It was like a scene out of a Cohen brothers dark comedy (think Fargo).
My friend and I were having lunch at a Jesuit retirement community, which was typically a wonderful time to take in old stories and wisdom from great men. Frank was one of these great men. He was a lifelong philosopher and educator, and now spent his time trying to finish a book he’d been working on for a few years.
Frank had a stroke a few years back, and as a result, it became difficult for him to swallow solid food. Because of this, he had been advised not to talk at meals. But Frank loved a good conversation, so it was clear to me that his silence wouldn’t hold.
So this day at lunch, he was doing just that at a table behind me – chatting it up with his friends. Suddenly, there was a commotion, and by the time I turned around there were staff rushing to his side. He had begun to choke, and one of the nurses immediately began performing the Heimlich maneuver. She tried several times, but it wasn’t working.
Then my friend – an athletic guy – got up and tried himself. A few heaves and compressions. And then, thank God. Pop! Whatever was in his throat was dislodged, and Frank drew fresh air into his lungs.
I was sent in to a state of shock. I had never seen someone really choking like that before. To my mind, my friend literally saved him from suffocating to death. Frank reacted differently. After the food was dislodged, unfazed, Frank calmly turned to my friend. He thanked him and then proceeded to say, “You know, you did a good job, but next time you need to put your hands a little lower [motioning to his stomach] to do it correctly.”
Cohen brothers’ dark comedies are made from this stuff. A near-death experience, and then without missing a beat, some casual advice on the Heimlich technique for next time.
Later, when my shock had passed and my friend and I were reminiscing (this might sound morbid) but we couldn’t help ourselves from laughing. We were astonished at his composure and in fits about the absurdity of the situation. I felt guilty at first, laughing at the near-death of an old man. But then, I felt an invitation to get over my guilt and recognize that in that laughter, something wonderful had just happened.
I had an analogous experience to this back in high school, albeit one which hit a little closer to home.
My grandfather was in a terrible biking accident which resulted in massive head trauma. He was unconscious for a long time, and nobody knew how well he was going to recover, if at all. Would he be able to speak? Would he remember us? Would he need help caring for himself? Nobody knew.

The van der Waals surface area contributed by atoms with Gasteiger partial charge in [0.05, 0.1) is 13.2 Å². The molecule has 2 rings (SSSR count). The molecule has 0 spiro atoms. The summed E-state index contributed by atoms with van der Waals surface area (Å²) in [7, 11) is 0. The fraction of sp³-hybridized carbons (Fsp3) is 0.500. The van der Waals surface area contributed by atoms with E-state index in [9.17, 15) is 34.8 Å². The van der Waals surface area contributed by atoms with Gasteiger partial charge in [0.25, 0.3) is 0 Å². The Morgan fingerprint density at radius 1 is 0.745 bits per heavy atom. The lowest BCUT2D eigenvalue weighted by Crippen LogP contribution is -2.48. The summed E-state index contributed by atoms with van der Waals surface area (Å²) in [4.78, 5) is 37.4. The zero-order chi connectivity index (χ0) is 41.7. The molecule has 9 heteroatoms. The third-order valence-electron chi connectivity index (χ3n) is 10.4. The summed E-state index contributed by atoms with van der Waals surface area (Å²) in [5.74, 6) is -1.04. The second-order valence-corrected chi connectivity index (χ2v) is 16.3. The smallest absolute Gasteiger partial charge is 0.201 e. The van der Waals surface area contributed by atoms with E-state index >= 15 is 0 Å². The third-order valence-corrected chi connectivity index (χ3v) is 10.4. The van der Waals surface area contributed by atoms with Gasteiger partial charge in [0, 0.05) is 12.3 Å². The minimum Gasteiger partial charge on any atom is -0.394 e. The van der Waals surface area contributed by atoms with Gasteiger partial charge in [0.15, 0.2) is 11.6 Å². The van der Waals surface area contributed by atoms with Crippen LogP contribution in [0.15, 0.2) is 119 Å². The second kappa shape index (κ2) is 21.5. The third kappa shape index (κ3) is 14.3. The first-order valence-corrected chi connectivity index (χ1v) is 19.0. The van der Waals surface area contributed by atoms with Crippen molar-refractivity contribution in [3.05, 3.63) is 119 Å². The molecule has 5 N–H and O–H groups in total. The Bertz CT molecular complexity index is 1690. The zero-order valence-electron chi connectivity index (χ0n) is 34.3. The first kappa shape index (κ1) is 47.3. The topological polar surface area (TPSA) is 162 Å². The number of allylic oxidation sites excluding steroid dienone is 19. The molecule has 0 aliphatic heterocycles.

To our great relief, he woke up and began to recover remarkably well. He began to tell us stories from his past. His voice was clear, but the memories were, well, a bit foggier. He had hunted for his entire life, so many of his stories were about hunting trips. As I listened to him tell a story about some outlandish bear hunt with complete seriousness, I almost couldn’t keep myself from bursting out laughing. I didn’t know how to feel about this.
One day, I remember our family leaving his hospital room, and my dad started to laugh about one of these stories. When asked about why he was laughing he said, “You know, I realized that I should just laugh sometimes. It’s funny, and somehow it helps make this a bit easier.” He was right. The laughter, in some way, helped us trust that no matter how bad the situation was, joy was not lost. The trauma and the sadness we experienced didn’t have the last laugh.
There isn’t anything immediately funny about strokes and bike accidents. They cause pain and all kinds of problems. But still, there was something about laughter and humor that brought about healing and holiness.
With Frank, it was his unexpected nonchalance that evinced an incredible freedom and lack of resentment. With my grandpa, it was in the far-out-yet-meaningful stories he told that we could find an affectionate joy that was deeply loving and heartening.
It’s this kind of humor that gives witness to how incredible human beings can be in the face of fear and pain. The kind of humor which shows that for all of the darkness in the world, that darkness can and will be overcome by strength and light. Somehow, mysteriously, I can still laugh in the face of suffering and have faith in the unconquerable power of life.